film ideas, thoughts and experiences on how the world interacts with otherness

As I step outside of the cinematic reality of Vestida de Azul into the physical reality of the neon-lit reception area in the headquarters of Brighton Pride, I momentarily lose sight of the value and meaning of the film; the space deceives me. I am in the middle of a newly built room adorned in rainbow patterns, sparkly fringe curtains, campy furniture, neon signs that say “PRIDE”, and a photography exhibition about out-and-proud identity.

 

This is what living in Brighton often feels like: symbols and tropes of progress and liberal attitudes conceal the history of fights against oppressive institutions and the poor material conditions that remain unchanged. So what does the film do to the narrative constructed by this space? I feel some tension.

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When watching, Funeral Parade of Roses as a trans person in the 21st century is to peer into the face of a scrying glass and see one’s reflection in another time and place. A shimmering, watery vision of our culture as it was then; in the way we wore our bodies and our genders, the words we used to define ourselves, the futures we foresaw for ourselves as fringe presences in flux against a radically shifting backdrop of social and cultural revolution.


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In 1983, Spanish filmmaker Antonio Giménez-Rico made Vestida De Azul, a Spanish documentary about the daily lives of six trans women in Post-Franco Madrid. The film would find critical acclaim at the time, and yet it has somehow slipped through the cracks of the queer archive. The film’s first English translation was completed this year, and much thanks goes to its translators Ailo Ribas and Sara Yaoska who have resuscitated this gem for an English-speaking audience. 

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When we think of desire, we think of a very specific kind of longing. One which entraps us, obsesses and caresses us. In its most basic form, desire in that longing to obtain what often seems unobtainable. Indeed the origins of the word desire comes from desiderare, which means to await what the stars will bring.

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 None of these scenes are spectacular in themselves but the reason why it rly takes me into the blubber zone is that I’ve just honestly never seen trans narratives told like this before, and haven’t since, which is why Shinjuku Boys holds up so well 25 years later.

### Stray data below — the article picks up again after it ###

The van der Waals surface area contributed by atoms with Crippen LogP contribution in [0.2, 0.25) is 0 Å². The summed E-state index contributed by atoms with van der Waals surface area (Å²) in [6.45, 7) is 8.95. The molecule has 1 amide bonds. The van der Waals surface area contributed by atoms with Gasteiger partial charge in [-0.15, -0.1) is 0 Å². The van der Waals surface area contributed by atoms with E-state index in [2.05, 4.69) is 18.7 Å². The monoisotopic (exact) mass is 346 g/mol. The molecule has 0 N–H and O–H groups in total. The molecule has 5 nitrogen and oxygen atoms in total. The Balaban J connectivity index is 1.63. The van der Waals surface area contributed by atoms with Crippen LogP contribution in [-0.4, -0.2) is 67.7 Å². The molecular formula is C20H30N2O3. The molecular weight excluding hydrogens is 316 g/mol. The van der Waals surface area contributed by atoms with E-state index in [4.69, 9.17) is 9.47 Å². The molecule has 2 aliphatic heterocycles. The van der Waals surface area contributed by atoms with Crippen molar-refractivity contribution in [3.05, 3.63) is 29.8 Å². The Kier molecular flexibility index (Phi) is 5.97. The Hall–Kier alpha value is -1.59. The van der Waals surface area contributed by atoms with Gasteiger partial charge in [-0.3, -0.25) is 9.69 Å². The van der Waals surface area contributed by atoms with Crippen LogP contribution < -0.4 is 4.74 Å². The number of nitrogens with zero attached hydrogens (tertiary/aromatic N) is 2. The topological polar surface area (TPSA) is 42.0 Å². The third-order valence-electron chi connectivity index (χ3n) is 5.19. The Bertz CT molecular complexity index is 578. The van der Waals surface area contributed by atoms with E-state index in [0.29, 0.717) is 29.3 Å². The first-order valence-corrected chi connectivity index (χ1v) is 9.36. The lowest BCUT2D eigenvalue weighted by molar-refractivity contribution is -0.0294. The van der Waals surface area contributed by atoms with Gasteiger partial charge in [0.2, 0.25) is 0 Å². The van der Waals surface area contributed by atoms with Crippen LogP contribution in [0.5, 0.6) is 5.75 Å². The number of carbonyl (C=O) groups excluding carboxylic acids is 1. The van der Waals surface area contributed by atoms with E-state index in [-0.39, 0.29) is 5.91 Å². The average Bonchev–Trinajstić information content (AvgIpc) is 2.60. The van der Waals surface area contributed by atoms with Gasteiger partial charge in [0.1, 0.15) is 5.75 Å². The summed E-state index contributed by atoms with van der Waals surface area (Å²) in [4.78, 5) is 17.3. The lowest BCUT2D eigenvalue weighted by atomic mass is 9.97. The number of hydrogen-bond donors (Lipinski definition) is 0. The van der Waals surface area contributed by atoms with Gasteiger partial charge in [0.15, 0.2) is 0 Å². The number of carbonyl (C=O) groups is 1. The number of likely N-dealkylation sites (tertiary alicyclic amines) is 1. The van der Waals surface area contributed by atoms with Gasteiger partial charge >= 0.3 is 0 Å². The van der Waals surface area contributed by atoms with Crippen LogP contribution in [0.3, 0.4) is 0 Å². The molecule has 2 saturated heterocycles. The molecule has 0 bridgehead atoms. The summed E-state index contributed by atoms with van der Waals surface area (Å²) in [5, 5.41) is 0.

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The creature metaphor has prowled through generations of queer storytelling; Todd Haynes’s Poison (1991), De Palma’s Carrie (1976), as body-specific dramatisations of the repression of Otherness ‘in the figure of the Monster’ (Robin Wood). Such a spectacle of repression and release finds its climax in the horror films of Paul Morrissey.

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While many view science fiction as a genre that is merely used as a way to predict what's coming, in today's political climate it feels like Transfinite no longer just inhabits the queer utopia solely through the confines of its screen, but brings us closer to the everyday reality that we collectively share and experience in 2020. 

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What Angie and Tara demonstrate above all else is the multitude of experiences, identities and labels that populate trans life. There is no single defining characteristic or set of requirements that make someone trans, and whilst there is often disagreement—such as with Angie and Tara—over how to define trans existence, they are united in a rejection of—and desire to transform—the normative politics and ways-of-being that engender their suppression. Attempting to bridge this gap, Angie offers a resolution: “let’s say we’re the new women”. 

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Major! (dir  Annalise Ophelian, 2015) is a documentary that provides important context for how we have arrived at this pivotal moment in the pursuit of Black trans liberation, thru focusing on one of its most long standing and influential visionaries.

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